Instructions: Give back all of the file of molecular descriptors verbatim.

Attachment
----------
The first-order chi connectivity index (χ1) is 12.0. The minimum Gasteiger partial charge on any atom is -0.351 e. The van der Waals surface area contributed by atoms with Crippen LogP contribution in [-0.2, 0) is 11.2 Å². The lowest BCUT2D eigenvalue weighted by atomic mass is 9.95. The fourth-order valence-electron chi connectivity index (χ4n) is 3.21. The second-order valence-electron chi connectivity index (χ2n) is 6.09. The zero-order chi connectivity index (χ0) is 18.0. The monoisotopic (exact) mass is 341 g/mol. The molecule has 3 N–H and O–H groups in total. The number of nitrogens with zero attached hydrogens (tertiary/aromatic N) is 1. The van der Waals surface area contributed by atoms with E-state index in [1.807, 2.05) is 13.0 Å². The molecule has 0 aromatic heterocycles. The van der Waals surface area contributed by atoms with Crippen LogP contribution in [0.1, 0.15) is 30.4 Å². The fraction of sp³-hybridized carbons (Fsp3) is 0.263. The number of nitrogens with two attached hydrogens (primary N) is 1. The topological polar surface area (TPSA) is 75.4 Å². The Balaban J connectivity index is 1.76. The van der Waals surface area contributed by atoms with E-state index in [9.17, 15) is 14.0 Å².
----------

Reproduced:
The first-order chi connectivity index (χ1) is 12.0. The minimum Gasteiger partial charge on any atom is -0.351 e. The van der Waals surface area contributed by atoms with Crippen LogP contribution in [-0.2, 0) is 11.2 Å². The lowest BCUT2D eigenvalue weighted by atomic mass is 9.95. The fourth-order valence-electron chi connectivity index (χ4n) is 3.21. The second-order valence-electron chi connectivity index (χ2n) is 6.09. The zero-order chi connectivity index (χ0) is 18.0. The monoisotopic (exact) mass is 341 g/mol. The molecule has 3 N–H and O–H groups in total. The number of nitrogens with zero attached hydrogens (tertiary/aromatic N) is 1. The van der Waals surface area contributed by atoms with E-state index in [1.807, 2.05) is 13.0 Å². The molecule has 0 aromatic heterocycles. The van der Waals surface area contributed by atoms with Crippen LogP contribution in [0.1, 0.15) is 30.4 Å². The fraction of sp³-hybridized carbons (Fsp3) is 0.263. The number of nitrogens with two attached hydrogens (primary N) is 1. The topological polar surface area (TPSA) is 75.4 Å². The Balaban J connectivity index is 1.76. The van der Waals surface area contributed by atoms with E-state index in [9.17, 15) is 14.0 Å².